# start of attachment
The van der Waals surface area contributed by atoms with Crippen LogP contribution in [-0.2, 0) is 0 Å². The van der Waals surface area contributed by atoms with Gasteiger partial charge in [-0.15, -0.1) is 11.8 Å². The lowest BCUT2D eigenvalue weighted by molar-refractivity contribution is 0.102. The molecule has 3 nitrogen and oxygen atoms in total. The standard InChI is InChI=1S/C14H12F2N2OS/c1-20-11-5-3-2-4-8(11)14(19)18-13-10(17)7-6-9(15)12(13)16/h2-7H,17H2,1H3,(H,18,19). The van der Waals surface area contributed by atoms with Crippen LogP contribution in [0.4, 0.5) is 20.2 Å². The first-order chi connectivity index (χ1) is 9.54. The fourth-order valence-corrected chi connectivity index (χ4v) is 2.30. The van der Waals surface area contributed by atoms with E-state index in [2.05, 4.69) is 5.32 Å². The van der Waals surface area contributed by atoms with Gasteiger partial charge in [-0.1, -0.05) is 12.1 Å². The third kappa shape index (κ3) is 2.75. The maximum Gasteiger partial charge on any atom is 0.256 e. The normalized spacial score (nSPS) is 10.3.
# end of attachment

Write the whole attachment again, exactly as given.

The van der Waals surface area contributed by atoms with Crippen LogP contribution in [-0.2, 0) is 0 Å². The van der Waals surface area contributed by atoms with Gasteiger partial charge in [-0.15, -0.1) is 11.8 Å². The lowest BCUT2D eigenvalue weighted by molar-refractivity contribution is 0.102. The molecule has 3 nitrogen and oxygen atoms in total. The standard InChI is InChI=1S/C14H12F2N2OS/c1-20-11-5-3-2-4-8(11)14(19)18-13-10(17)7-6-9(15)12(13)16/h2-7H,17H2,1H3,(H,18,19). The van der Waals surface area contributed by atoms with Crippen LogP contribution in [0.4, 0.5) is 20.2 Å². The first-order chi connectivity index (χ1) is 9.54. The fourth-order valence-corrected chi connectivity index (χ4v) is 2.30. The van der Waals surface area contributed by atoms with E-state index in [2.05, 4.69) is 5.32 Å². The van der Waals surface area contributed by atoms with Gasteiger partial charge in [-0.1, -0.05) is 12.1 Å². The third kappa shape index (κ3) is 2.75. The maximum Gasteiger partial charge on any atom is 0.256 e. The normalized spacial score (nSPS) is 10.3.